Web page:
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Say Goodbye USB Sticks, Hello Dropbox

Say Goodbye USB Sticks, Hello Dropbox

When you’re writing up your latest report, next paper or your PhD thesis, its best to get out of the lab and work somewhere where there are fewer distractions. Normally that means stuffing all of the work files you need onto a USB stick (or emailing them to yourself) so that you can work on them on your laptop or home computer.

But not anymore, thanks to Dropbox, the easiest-to-use file-sharing app we have tried here at Bitesize Bio (and we’ve tried a few).

How it works

Say Goodbye USB Sticks, Hello DropboxDownloading and installing the free Dropbox application (from www.dropbox.com) will prompt you to set up your Dropbox account (again free) and insert Dropbox folder into the normal file structure on your computer as in the image above. You can treat that Dropbox folder just like any other; drag and drop in files, create and name sub-folders etc.

And now the magic starts.

Right-click your Dropbox folder and you can send yourself an invitation to share the Dropbox folder. This will allow you to log onto your computer at home and set up a Dropbox that will automatically sync with the folder on your lab computer.

So now you have a folder on your lab and home computers that contain exactly the same files. And those two folders will continue to be synced in real time, so if you add, remove or alter a file in the Dropbox folder on your home computer, the same change will be made on your lab computer.

Mobile and Online

The free Dropbox apps for iPhone, iPad, Android and Blackberry also allow you to sync your Dropbox folder to your mobile device. And your files will also automatically sync to your private online Dropbox account, so you can log in and view your files there.

When you add a file to your Dropbox in any of these locations: online, your home computer, your lab computer or your mobile device, it will automatically sync between all of the devices you have enabled. Amazing… and VERY useful for the scientist on the move.

Where’s the catch?

These people have to make there money from somewhere, so the “catch” is that you can only store up to 2GB in your free Dropbox account, and for increased storage you have to pay a monthly free. But for most of us, 2GB is ample room to work with.

Other uses and benefits of Dropbox

So Dropbox is great for allowing you to ditch the USB stick, but there are a number of other benefits and uses:

  • You can share your Dropbox folder between multiple computers, and you can also invite others to share so this is a nice solution for sharing documents within a lab.
  • A similar setup could be used for sharing specific documents and data between two collaborating labs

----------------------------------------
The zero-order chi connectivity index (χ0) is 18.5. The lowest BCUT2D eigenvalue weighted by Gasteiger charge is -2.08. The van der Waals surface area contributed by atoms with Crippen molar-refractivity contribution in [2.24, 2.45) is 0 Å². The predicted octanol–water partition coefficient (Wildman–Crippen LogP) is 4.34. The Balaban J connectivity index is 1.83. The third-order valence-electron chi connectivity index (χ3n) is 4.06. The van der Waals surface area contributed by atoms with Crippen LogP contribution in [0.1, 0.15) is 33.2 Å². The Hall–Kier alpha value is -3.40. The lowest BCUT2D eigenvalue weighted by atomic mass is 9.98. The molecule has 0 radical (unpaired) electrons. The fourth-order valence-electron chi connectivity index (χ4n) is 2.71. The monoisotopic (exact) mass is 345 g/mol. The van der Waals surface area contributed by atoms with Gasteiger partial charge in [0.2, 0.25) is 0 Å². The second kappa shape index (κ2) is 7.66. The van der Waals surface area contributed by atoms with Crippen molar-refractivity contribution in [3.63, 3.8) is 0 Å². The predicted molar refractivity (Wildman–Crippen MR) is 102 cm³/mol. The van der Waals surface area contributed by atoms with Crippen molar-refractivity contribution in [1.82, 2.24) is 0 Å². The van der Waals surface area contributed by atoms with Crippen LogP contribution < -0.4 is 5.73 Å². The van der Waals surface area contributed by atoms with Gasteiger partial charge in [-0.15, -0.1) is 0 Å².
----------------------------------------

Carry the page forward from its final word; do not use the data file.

• When files are synced to different devices and locations the file is actually physically copied, so in effect, one drag and drop is backing up your data, providing extra peace-of-mind for paper or thesis writers.
  • When you are next traveling to present at a conference, Dropbox is a must-have. Create your presentation inside your Dropbox folder and automatically sync a copy to your laptop and iPhone so there’s no need to carry a USB stick. Even if your baggage gets lost with your laptop inside AND your iPhone dies, you can still use any computer to connect to the Dropbox website, access your account and download your presentation.

If you use Dropbox, or you have any alternative ideas of data syncing/sharing/backup, drop us a comment.


  1. Francesco Cimino on October 28, 2010 at 3:39 pm

    I don’t think that this file sharing app (like many others) can be good for scientists. Few people read “licence agreement” when they create a new account on these sites. All your emails on Gmail for example (attachment also) belong to Google!! This could be a good topic to discuss about.

    I prefer to have a personal server to manage my files (there are many software that can help you on this) and I use my academic email (more reliable) for my sensitive data.
  2. Gough Au on June 24, 2010 at 8:53 am

    hmm not sure. unreliable campus wireless and ethernet availability still means a USB stick is the most reliable form of transporting data. However, for storing information for access between computers e.g between the lab and home it’s excellent. One file, synced across your machines. There is still a real need in our lab however for a centralized file server with proper internet access. Tools like rsync should make version control, back-ups, mirroring etc an invisible process. maybe it’s better in computer labs than bio labs. Proper data management is still an issue for me.

  3. Jyun-Hong Lyu on June 23, 2010 at 8:17 am

    Besides Dropbox, you can try to use Goodsync software. It has user-friendly interface and is convenient to use. However, it’s a shareware.(–)

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